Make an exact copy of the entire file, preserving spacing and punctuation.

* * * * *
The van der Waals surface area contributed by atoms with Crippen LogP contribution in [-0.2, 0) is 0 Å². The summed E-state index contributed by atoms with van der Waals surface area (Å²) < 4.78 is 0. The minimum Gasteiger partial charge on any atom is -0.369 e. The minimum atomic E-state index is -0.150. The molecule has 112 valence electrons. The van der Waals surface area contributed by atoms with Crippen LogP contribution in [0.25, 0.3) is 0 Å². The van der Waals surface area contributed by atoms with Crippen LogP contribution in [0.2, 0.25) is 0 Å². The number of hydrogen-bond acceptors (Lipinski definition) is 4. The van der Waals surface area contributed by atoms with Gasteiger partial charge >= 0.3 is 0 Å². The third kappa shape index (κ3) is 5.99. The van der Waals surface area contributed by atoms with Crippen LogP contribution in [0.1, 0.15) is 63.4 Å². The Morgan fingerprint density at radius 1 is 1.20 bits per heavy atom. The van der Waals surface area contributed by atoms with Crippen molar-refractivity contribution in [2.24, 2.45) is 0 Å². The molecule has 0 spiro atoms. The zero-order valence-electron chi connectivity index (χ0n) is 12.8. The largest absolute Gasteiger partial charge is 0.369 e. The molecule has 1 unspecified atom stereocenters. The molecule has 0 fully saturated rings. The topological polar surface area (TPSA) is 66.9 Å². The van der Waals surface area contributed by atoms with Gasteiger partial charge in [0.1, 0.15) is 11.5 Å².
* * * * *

The van der Waals surface area contributed by atoms with Crippen LogP contribution in [-0.2, 0) is 0 Å². The summed E-state index contributed by atoms with van der Waals surface area (Å²) < 4.78 is 0. The minimum Gasteiger partial charge on any atom is -0.369 e. The minimum atomic E-state index is -0.150. The molecule has 112 valence electrons. The van der Waals surface area contributed by atoms with Crippen LogP contribution in [0.25, 0.3) is 0 Å². The van der Waals surface area contributed by atoms with Crippen LogP contribution in [0.2, 0.25) is 0 Å². The number of hydrogen-bond acceptors (Lipinski definition) is 4. The van der Waals surface area contributed by atoms with Gasteiger partial charge >= 0.3 is 0 Å². The third kappa shape index (κ3) is 5.99. The van der Waals surface area contributed by atoms with Crippen LogP contribution in [0.1, 0.15) is 63.4 Å². The Morgan fingerprint density at radius 1 is 1.20 bits per heavy atom. The van der Waals surface area contributed by atoms with Crippen molar-refractivity contribution in [2.24, 2.45) is 0 Å². The molecule has 0 spiro atoms. The zero-order valence-electron chi connectivity index (χ0n) is 12.8. The largest absolute Gasteiger partial charge is 0.369 e. The molecule has 1 unspecified atom stereocenters. The molecule has 0 fully saturated rings. The topological polar surface area (TPSA) is 66.9 Å². The van der Waals surface area contributed by atoms with Gasteiger partial charge in [0.1, 0.15) is 11.5 Å².